Sculptures composed of elements
The images presented here examine what takes place when a square-shaped paper is folded into rectangles from the centre of the paper towards the sides. First we fold as in the sketch drawing, diagonally from corner to corner, and then one more time the corners on top of each other. The triangle that was created in that way is folded three times into an accordion in the direction of the side. The pre-folded paper is opened and the foldings are forced to go back and forth inwards and outwards. The final result is carefully folded and opened into its final shape. We obtain a flexible three-dimensional paper element, which tightens itself into its shape and which can be used as a module for larger structures, as in here in the shape of a 6-pointed star.
This kind of a saddle-like square structure is also flexible and because of its structure tightens itself into its shape, which shows a triangle tetra’s proportions, in which the opposite sides are at a 90-degree angle to each other. Due to a flexible structure, folded star shapes can have fewer or more points and elements.
One experiential element in paper design geometry is studying and constructing various possible spread drawings of a paper cube. I remember that I was very surprised at how essential diagonal foldings were with regard to structure. The thought could be extended to how little diagonality is shown in modern European architecture, design or visual arts, which have been dominated by the somehow so stiff and unfounded horizontality and verticality. Attached are a few images of the possibilities of tracing the shape and structure of a cube with paper.
On working methods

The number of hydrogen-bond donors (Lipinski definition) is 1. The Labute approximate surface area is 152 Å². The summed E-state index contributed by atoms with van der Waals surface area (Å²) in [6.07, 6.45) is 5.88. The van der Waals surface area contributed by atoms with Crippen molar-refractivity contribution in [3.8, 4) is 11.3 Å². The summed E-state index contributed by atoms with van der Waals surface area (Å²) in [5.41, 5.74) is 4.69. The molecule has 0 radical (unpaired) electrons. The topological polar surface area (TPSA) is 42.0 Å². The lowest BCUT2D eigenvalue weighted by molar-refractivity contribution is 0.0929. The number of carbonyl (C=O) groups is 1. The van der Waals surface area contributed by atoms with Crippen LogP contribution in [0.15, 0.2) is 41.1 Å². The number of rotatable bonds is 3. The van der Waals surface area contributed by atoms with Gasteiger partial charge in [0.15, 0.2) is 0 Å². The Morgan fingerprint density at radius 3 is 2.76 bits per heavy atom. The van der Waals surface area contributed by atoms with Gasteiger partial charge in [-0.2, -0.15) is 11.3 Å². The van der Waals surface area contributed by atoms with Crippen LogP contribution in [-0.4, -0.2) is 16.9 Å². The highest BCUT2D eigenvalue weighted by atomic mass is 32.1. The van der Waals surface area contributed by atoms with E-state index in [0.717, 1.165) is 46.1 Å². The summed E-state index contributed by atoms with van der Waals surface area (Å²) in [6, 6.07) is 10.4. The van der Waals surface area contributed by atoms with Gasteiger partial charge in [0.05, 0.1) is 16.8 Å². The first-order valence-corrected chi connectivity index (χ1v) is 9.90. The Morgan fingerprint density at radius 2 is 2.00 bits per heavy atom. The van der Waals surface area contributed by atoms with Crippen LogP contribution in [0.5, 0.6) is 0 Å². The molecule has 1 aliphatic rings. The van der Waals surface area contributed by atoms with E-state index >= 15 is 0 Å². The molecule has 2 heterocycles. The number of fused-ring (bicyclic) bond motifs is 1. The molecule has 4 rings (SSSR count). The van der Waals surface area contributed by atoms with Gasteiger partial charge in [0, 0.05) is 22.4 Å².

Finally, we can return to the geometric structure by observing two working methods differing from each other, which have been used in courses discussing the structure and geometry of paper shapes (fibre packages) and when the dimensions of shape have been wanted to be traced onto paper. The premise of both methods is that a concrete object, whose external dimensions conform to the interior dimensions of the paper package, is packaged inside the paper, or a slab is built from a three-dimensional shape, a concrete application could be a cobbler’s dimensionally accurate model of a foot (shoe tree), with which the shoe can be drawn and produced.
It is good to try different working methods to see which one is the best for the current work and one’s own work. Paul Jackson, who has taught packaging design extensively, presents in detail in his book Structural Packaging (isbn 978-1856697538) a method, which is based on examining the proportions, shape and external dimensions of a carefully packaged object. The sides of a shape and their quantity is drawn onto a plane and numbered. These planes are combined in a logical manner in a carefully measured one-spoke spread drawing, i.e. blank. It is a good idea to learn the method phase by phase, because the final result is extremely certain and does not require any previous familiarisation with paper design, or a rather special talent.
On origami technique: Another working method that I have used and taught myself is based on the concrete wrapping of an objective and object in paper in many different ways and the utilisation of the information obtained from them later in the blank or spread drawing done based on it. The working method is freer, but at the same time more challenging. The user must already know the possibilities of paper better. With the method, more durable and/or open shapes with regard to their folding methods can be produced, because wrapping an object means that the material folds more back and forth and one on top of the other when following the object’s shape. In this way, the geometry of very organic or irregular shapes can be studied with origami, or such packaging methods, in which the content, the wrapped object itself, receives a more active role and keeps the package together with its volume.
Folding paper angularly was for me the inspiration point, from which a great view into concrete structuralism opened up. Zeier, Franz ”Papier. Versuche zwischen Geometrie und Spiel” | 978-3-258-60095-6 | www.haupt.ch, I also saw how we can arrive at solutions that are similar at first glance by using many different paths. Every one can ponder whether the working method i.e. route matters, at least one has to change it if it leads to a dead end.